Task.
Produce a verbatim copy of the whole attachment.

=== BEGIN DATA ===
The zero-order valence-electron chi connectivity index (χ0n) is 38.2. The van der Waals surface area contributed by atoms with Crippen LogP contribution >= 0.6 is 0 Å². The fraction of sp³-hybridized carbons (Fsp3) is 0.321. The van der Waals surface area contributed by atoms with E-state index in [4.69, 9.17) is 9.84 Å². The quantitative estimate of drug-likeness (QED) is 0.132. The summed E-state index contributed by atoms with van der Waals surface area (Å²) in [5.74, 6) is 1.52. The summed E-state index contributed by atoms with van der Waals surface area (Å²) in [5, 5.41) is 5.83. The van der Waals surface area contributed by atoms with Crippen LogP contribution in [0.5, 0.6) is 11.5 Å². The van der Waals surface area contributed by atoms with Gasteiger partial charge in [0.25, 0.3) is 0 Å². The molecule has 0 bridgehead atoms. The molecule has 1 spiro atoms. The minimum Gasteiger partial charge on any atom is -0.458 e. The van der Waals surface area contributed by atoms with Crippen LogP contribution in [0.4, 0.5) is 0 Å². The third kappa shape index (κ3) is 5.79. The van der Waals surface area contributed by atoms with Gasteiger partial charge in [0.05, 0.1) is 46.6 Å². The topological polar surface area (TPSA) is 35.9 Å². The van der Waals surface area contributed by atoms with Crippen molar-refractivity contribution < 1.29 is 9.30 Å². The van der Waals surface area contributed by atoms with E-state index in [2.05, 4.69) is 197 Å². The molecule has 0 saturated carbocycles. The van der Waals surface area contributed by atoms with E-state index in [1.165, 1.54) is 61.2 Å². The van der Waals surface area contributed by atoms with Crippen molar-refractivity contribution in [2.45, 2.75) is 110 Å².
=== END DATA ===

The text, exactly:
The zero-order valence-electron chi connectivity index (χ0n) is 38.2. The van der Waals surface area contributed by atoms with Crippen LogP contribution >= 0.6 is 0 Å². The fraction of sp³-hybridized carbons (Fsp3) is 0.321. The van der Waals surface area contributed by atoms with E-state index in [4.69, 9.17) is 9.84 Å². The quantitative estimate of drug-likeness (QED) is 0.132. The summed E-state index contributed by atoms with van der Waals surface area (Å²) in [5.74, 6) is 1.52. The summed E-state index contributed by atoms with van der Waals surface area (Å²) in [5, 5.41) is 5.83. The van der Waals surface area contributed by atoms with Crippen LogP contribution in [0.5, 0.6) is 11.5 Å². The van der Waals surface area contributed by atoms with Gasteiger partial charge in [0.25, 0.3) is 0 Å². The molecule has 0 bridgehead atoms. The molecule has 1 spiro atoms. The minimum Gasteiger partial charge on any atom is -0.458 e. The van der Waals surface area contributed by atoms with Crippen LogP contribution in [0.4, 0.5) is 0 Å². The third kappa shape index (κ3) is 5.79. The van der Waals surface area contributed by atoms with Gasteiger partial charge in [0.05, 0.1) is 46.6 Å². The topological polar surface area (TPSA) is 35.9 Å². The van der Waals surface area contributed by atoms with Crippen molar-refractivity contribution < 1.29 is 9.30 Å². The van der Waals surface area contributed by atoms with E-state index in [2.05, 4.69) is 197 Å². The molecule has 0 saturated carbocycles. The van der Waals surface area contributed by atoms with E-state index in [1.165, 1.54) is 61.2 Å². The van der Waals surface area contributed by atoms with Crippen molar-refractivity contribution in [2.45, 2.75) is 110 Å².